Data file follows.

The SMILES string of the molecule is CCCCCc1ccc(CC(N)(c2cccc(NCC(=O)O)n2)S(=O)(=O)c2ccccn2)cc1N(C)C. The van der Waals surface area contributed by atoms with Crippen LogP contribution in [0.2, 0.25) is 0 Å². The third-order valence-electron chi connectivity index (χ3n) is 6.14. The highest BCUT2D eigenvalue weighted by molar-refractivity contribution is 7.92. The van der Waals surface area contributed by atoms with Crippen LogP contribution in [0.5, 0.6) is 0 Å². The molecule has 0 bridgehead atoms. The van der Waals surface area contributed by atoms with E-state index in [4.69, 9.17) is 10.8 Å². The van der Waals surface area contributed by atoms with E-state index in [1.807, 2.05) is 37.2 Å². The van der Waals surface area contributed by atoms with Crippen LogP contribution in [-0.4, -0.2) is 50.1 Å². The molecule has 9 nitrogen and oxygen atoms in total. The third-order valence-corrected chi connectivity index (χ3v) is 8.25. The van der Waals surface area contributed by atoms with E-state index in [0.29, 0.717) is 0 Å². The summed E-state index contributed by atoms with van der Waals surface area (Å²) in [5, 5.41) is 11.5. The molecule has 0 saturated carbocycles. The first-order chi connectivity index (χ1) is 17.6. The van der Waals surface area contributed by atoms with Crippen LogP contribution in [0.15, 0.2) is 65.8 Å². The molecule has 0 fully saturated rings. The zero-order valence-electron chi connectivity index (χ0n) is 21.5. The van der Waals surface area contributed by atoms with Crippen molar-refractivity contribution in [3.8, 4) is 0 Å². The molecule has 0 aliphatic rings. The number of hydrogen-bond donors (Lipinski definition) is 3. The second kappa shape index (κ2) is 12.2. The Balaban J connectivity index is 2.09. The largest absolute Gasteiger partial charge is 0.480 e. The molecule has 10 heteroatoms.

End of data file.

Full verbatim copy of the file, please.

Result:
The SMILES string of the molecule is CCCCCc1ccc(CC(N)(c2cccc(NCC(=O)O)n2)S(=O)(=O)c2ccccn2)cc1N(C)C. The van der Waals surface area contributed by atoms with Crippen LogP contribution in [0.2, 0.25) is 0 Å². The third-order valence-electron chi connectivity index (χ3n) is 6.14. The highest BCUT2D eigenvalue weighted by molar-refractivity contribution is 7.92. The van der Waals surface area contributed by atoms with Crippen LogP contribution in [0.5, 0.6) is 0 Å². The molecule has 0 bridgehead atoms. The van der Waals surface area contributed by atoms with E-state index in [4.69, 9.17) is 10.8 Å². The van der Waals surface area contributed by atoms with E-state index in [1.807, 2.05) is 37.2 Å². The van der Waals surface area contributed by atoms with Crippen LogP contribution in [-0.4, -0.2) is 50.1 Å². The molecule has 9 nitrogen and oxygen atoms in total. The third-order valence-corrected chi connectivity index (χ3v) is 8.25. The van der Waals surface area contributed by atoms with E-state index in [0.29, 0.717) is 0 Å². The summed E-state index contributed by atoms with van der Waals surface area (Å²) in [5, 5.41) is 11.5. The molecule has 0 saturated carbocycles. The first-order chi connectivity index (χ1) is 17.6. The van der Waals surface area contributed by atoms with Crippen LogP contribution in [0.15, 0.2) is 65.8 Å². The molecule has 0 fully saturated rings. The zero-order valence-electron chi connectivity index (χ0n) is 21.5. The van der Waals surface area contributed by atoms with Crippen molar-refractivity contribution in [3.8, 4) is 0 Å². The molecule has 0 aliphatic rings. The number of hydrogen-bond donors (Lipinski definition) is 3. The second kappa shape index (κ2) is 12.2. The Balaban J connectivity index is 2.09. The largest absolute Gasteiger partial charge is 0.480 e. The molecule has 10 heteroatoms.